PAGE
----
Political Risk: IPOs – Opportunities and Dangers
Hong Kong may well benefit from the return of Chinese companies from US or European markets, but these initial public offerings (“IPOs”), nevertheless, present new hazards arising from political risk – as the furore over Ant Financial IPO makes clear.
In this context, a new approach for sponsors is necessary, making use of a different and more thorough risk management system, so as to ensure that IPOs stand up to intense scrutiny, now and in the future. The dangers of cutting corners are rising.
Ant Group – Political Risks
On 3 November 2020, China’s regulators summoned Jack Ma to discuss perceived problems related to the Ant Group IPO, thus highlighting how regulatory and political concerns can impede the listing of Chinese businesses – even the most promising and famous.
Ant Group is not alone; Luckin Coffee provides another example. Luckin Coffee apparently sought to use technology to surpass Starbucks in mainland China, and listed with much fanfare on the US NASDAQ in May 2019; its valuation quickly rose to around USD12 billion, as of January 2020.
However, reports in early 2020 suggested that Luckin Coffee had overstated revenues, resulting in an admission of fraud in April 2020, and its delisting from the NASDAQ in June. Investors lost huge sums of money, in short shrift.
The tide comes in
The Luckin Coffee fiasco has prompted the US government to draft a new Holding Foreign Companies Accountable Act, which will require listed companies to declare their independence of foreign governments – a challenge for those with links to state owned enterprises, and, perhaps, an increased incentive to return to Hong Kong from foreign bourses.
The Luckin Coffee and Ant Financial IPOs thus both highlight the dangers of political risk, in addition to standard due diligence concerns, in the context of heightened Sino-US tensions, Beijing’s doubts about capital outflows, and longer term shifts to a “dual circulation” system in mainland China.
The worry, now, is that some sponsors in Hong Kong succumb to temptations to reduce solid due diligence standards, so as to cash in on the opportunities offered by new IPOs in a testing market environment – and that, in doing so, they expose themselves and their directors to harm, and outside investors to steep losses.
How to respond
The key point is that Investigative Due Diligence, as we call it at SVA, should not merely be a technical exercise, whereby spread sheets and legal documents are evaluated in isolation.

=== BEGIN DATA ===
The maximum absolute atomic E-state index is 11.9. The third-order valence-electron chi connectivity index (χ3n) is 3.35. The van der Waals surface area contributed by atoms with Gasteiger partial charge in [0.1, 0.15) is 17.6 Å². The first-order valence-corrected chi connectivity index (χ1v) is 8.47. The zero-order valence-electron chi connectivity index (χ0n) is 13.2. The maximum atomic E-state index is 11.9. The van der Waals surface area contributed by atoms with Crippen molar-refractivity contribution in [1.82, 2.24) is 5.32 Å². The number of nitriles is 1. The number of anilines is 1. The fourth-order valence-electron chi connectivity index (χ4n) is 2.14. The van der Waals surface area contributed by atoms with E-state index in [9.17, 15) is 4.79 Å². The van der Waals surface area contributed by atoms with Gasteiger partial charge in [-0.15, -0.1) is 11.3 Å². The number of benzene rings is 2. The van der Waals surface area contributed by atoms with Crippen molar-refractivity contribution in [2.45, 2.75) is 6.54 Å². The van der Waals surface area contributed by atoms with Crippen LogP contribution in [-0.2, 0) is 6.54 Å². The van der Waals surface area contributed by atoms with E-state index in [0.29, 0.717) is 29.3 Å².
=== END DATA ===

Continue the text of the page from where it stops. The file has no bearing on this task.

Moreover, sponsors should not downplay negative reputational reporting, by focusing on only “publicly available data”, such as that available on Google, or in the media, and thereby “commoditise” the process.
Rather, the process should involve close examination of organisations, and their leaders, and should contribute towards an intimate understanding of the actual status and operations of the business. The exercise should facilitate a “real world assessment” – one that takes into account the current unfriendly political and economic climate.
The risks of complacency are real. All those dealing in securities, inside or outside China, must take such risks into account. Major failures could lead to calls for tighter regulation, criminal penalties against errant sponsors, banks, and brokerage firms, or even a direct, political response from governments – to the detriment of all involved.
How we can help
SVA are specialists in handling IPO, RTO and M&A related investigative diligence, and have supervised hundreds of such assignments across Asia Pacific and beyond. Moreover, we are also specialists at political risk – something now of critical import for listings.
We are also well equipped to offer independent, in depth, dispassionate and practical Investigative Due Diligence in support of the process. Our independence is drawn from the following key factors:
- We do not seek future mandates, banking relationships, accounting or consulting work from our listing targets.
- We report all that we know, and that which we evaluate to be relevant to the process.
- We have no financial interest in whether or not an IPO or other listing is successful; our fees are the same in either event.
- We are not conflicted, in practice, or in theory, and SVA can be relied upon for an independent, objective and fair assessment.
- We have the experience and credibility, based on our principal's 40-plus years of operational experience, in government, and in the private sector in Asia.
- We would sooner walk away from an assignment, than accept efforts to hinder or restrict the scope of our work.
- Our work is recognised by regulators across the region.
Our website www.stevevickersassociates.com has more detail as to IPO investigative due diligence and related matters.
If SVA can be of assistance to your organisation in dealing with these complicated issues, and if you wish to protect your business from the negative consequence of poorly conducted due diligence efforts, do not hesitate to contact us.